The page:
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opinion

In the iconic 1955 film Rebel Without a Cause, the charismatic James Dean played a dangerous game of "chicken." Driving stolen cars, Jim and Buzz sped toward a cliff. The first to jump for safety was "chicken," while failure to jump spelled disaster.

A charismatic Alexis Tsipras and his party, Syriza, is now playing the same game against Brussels and Berlin (B&B). The new Greek Prime Minister first preached a fiery rhetoric: reversal of austerity and repudiation of external debt. His Finance Minister, a clever economist called Yanis Varoufakis, advocates linking debt repayment to gross domestic product growth, in principle a good idea. B&B have not blinked, claiming that austerity was starting to work, and that adherence to conditions attached to the European Union/European Central Bank/International Monetary Fund, or "Troika," bailouts is sacrosanct. Not least, they preach that full repayment of debt is sacrosanct.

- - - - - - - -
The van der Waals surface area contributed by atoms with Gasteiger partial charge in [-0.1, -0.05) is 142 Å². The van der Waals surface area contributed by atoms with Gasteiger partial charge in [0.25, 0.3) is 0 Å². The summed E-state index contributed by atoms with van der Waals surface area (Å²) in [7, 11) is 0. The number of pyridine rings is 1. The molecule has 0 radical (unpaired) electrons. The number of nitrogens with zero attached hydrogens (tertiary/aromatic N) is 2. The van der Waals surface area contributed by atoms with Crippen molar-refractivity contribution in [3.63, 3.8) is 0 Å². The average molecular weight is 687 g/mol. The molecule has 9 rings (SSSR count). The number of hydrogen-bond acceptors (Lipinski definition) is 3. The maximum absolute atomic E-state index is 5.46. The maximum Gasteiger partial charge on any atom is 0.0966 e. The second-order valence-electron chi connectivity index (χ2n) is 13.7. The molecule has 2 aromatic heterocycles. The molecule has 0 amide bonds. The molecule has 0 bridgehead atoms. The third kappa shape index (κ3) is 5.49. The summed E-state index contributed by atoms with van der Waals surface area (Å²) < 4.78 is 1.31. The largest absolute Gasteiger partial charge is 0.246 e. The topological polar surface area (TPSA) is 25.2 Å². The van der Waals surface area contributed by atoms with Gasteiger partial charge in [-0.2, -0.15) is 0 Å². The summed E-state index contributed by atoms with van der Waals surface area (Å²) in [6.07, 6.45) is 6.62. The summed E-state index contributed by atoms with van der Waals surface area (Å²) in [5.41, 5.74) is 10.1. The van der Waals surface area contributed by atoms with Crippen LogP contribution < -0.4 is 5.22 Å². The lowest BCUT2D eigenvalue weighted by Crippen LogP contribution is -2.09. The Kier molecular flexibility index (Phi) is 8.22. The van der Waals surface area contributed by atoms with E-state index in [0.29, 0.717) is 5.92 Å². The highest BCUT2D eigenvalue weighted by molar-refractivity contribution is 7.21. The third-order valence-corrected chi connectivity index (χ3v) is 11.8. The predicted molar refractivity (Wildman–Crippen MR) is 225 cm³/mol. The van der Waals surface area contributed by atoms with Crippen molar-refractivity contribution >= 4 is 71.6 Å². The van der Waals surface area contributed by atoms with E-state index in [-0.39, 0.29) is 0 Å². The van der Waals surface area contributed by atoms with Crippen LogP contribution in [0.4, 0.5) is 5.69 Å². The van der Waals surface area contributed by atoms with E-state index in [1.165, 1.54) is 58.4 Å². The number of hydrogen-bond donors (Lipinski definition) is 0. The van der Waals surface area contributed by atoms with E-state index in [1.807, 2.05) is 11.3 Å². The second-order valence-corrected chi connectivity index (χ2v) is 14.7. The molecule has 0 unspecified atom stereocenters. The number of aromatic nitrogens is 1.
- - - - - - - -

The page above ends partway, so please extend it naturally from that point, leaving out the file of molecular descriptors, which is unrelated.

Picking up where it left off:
This could not be further from the truth. Five years of austerity was the root cause of a 25-per-cent decline in GDP, 20-per-cent malnutrition among children and 50-per-cent youth unemployment. The "turnaround" amounts to recent GDP growth of 1.9 per cent, and a small decline in youth unemployment.

Austerity for Europe is now in more disrepute than ever among most Spaniards, Italians and even the French – not to mention many recent recipients of the Nobel Prize in economics. And writeoffs of sovereign debt for terminally troubled borrowers have long been deemed win-win for debtors and creditors alike by most experts: The Brady Plan of 1989-95 successfully jump-started growth in 25 Latin American, Eastern European and East Asian countries.